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I don’t know about anyone else, but I have been dramatically sighing and staring out the window since middle school, and one of my best friends since high school falls asleep in class so much that it has become a defining part of his personality. Being unengaged in class is not about the time you are expected to focus, but rather how that time is being used.

In his op-ed, Cassius Rathbone argues that the Core is a burden to students, a burden borne primarily from the amount of class time allotted to foundational Core classes, specifically Literature Humanities, Contemporary Civilization, and Frontiers of Science. He claims that the two-hour time blocks are unrealistic for engaging students, as the average adult attention span is around 20 minutes. But Rathbone is looking at this from the wrong end of the telescope.

First, though, let’s get one thing off the table. The Core is, in fact, a challenging requirement. It is supposed to be. You either come to Columbia for the Core or in spite of it. When students accept a spot at Columbia, they do so with the understanding that they will essentially be completing two majors—one in the Core and one in their chosen field of study—while balancing extracurricular and student life activities.

Students falling asleep is not a question of class duration. If a student’s attention span lasts 20 minutes, that means that they will either be zoning in and out six times in a two-hour class or (with some generous rounding and accounting for sleep deprivation) four times in an hour-and-15-minute class. As a non-STEM major, I cannot account for the statistical significance between the two, but from my back-of-the-envelope calculations, I cannot see how two extra moments of losing focus make that much of a difference in a student’s class engagement time.

Dropping classes from two hours to an hour and 15 minutes would drop the amount of time per week that you spend on the material from four hours a week to two and a half. Literature Humanities and Contemporary Civilization in particular are classes based around discussion, rather than lecture. And if you’re only spending one week on Crime and Punishment, two-and-a-half hours a week is not going to be sufficient to understand the text at anything more than a cursory level. And before it’s even mentioned, the answer is not reading fewer books—the point of the Core is to get a broad understanding of major influential works and concepts to see how they are applied throughout other works.

If students are bored in class or feel overwhelmed by the amount of information they are being asked to absorb, that is a pedagogical problem. A great teacher can facilitate discussion, include many viewpoints, and keep the class engaged. If not all teachers are able to do that, then Columbia should be training them to do so. This is particularly important since most teachers are teaching the Core in addition to their other classes and independent research, and so may not be treating the material equally, which will inevitably be detrimental to students.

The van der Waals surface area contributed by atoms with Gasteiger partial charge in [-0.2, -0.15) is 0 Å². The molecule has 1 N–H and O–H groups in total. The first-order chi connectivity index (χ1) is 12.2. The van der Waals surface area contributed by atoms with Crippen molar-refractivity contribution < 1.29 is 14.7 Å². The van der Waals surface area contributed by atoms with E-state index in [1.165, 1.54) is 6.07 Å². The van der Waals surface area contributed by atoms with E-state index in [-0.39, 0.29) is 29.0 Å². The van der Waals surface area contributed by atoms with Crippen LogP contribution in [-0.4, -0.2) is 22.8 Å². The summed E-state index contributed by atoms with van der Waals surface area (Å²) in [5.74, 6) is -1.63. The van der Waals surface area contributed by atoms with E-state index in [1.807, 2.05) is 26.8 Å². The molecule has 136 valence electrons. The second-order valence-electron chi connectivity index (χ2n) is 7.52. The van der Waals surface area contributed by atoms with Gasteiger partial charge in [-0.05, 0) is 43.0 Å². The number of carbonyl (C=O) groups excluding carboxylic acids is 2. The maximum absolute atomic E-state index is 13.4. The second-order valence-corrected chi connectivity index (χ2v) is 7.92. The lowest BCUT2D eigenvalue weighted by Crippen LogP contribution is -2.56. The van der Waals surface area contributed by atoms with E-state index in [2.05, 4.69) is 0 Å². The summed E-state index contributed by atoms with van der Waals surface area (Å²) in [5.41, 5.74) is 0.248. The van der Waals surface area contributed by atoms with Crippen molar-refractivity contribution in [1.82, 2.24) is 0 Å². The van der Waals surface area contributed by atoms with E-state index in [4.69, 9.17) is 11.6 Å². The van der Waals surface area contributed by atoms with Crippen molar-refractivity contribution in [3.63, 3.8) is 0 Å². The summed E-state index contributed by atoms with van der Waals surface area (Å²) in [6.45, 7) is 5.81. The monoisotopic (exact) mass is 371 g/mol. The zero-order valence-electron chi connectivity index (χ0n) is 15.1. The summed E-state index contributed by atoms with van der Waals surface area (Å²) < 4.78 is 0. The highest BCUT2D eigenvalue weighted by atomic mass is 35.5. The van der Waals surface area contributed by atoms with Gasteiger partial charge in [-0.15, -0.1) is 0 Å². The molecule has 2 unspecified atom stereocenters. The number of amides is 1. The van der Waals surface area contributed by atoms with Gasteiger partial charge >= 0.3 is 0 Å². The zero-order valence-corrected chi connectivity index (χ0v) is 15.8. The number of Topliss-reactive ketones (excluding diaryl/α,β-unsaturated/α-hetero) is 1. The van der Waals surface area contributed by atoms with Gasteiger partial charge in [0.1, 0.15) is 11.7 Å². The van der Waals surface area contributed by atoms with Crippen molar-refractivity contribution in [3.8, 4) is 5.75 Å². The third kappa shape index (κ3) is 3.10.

Many teachers in the Core also provide five- to 10-minute breaks to allow students to stretch, check their phones, ask a clarifying question, or, if you’re lucky enough to have class in Northwest Corner Building, sprint down to Joe Coffee. Instead of calling for shorter class times, why not call for mandated breaks in two-hour classes? This allows students to mentally detach from the material, which many studies show actually allows them to retain it better after a break.

Moreover, credit hours are based on the amount of time you spend in class a week. If you’re spending two-and-a-half hours a week in your Core class, well, that’s no longer a four-credit class. Fewer credit hours for mandatory core classes means that we will have to take more classes in a given semester to meet the minimum credit requirement, which would in fact be more detrimental to students attempting to schedule out their extracurriculars and off-campus jobs and internships.

I will concede that Rathbone’s comment on course flexibility is a legitimate one. I was forced to put off multiple classes until later in my college career because I prioritized staying in Lit Hum and Contemporary Civilization sections that I really loved. But shortening class times will not allow for more flexibility—they are still mandatory classes which are restricted to a certain set of times. If flexibility is really such a concern, then the answer is to appeal to the registrar to make switching sections easier or to create more time slots for classes like Art and Music Humanities, which are traditionally harder to enroll in as an underclassman.

Like it or not, we all signed up for the Core when we came to Columbia, and at least for the foreseeable future, we are stuck with it. The goal of the Core is to allow us engage with the material, gain an understanding of where scholarship is at in our academic moment, and apply it to our own fields. Shortening the Core will only cheapen this experience.

It will take more than 20 minutes to fix the Core, and it certainly will take more than 20 minutes to engage with and absorb it, but that doesn’t mean it’s not worth trying. In fact, that’s precisely why it is.

The author is a Columbia College senior majoring in English and officially no longer minoring in history. She thought she was done writing for Spec, but it turns out she had one (last?) piece in her. In case you couldn’t tell, she is a big fan of the Core and all it has offered her in her time at Columbia. She is a former deputy editorial page editor for columns, former columnist, and member of Alpha Chi Omega sorority.

To respond to this op-ed, or to submit an op-ed, contact

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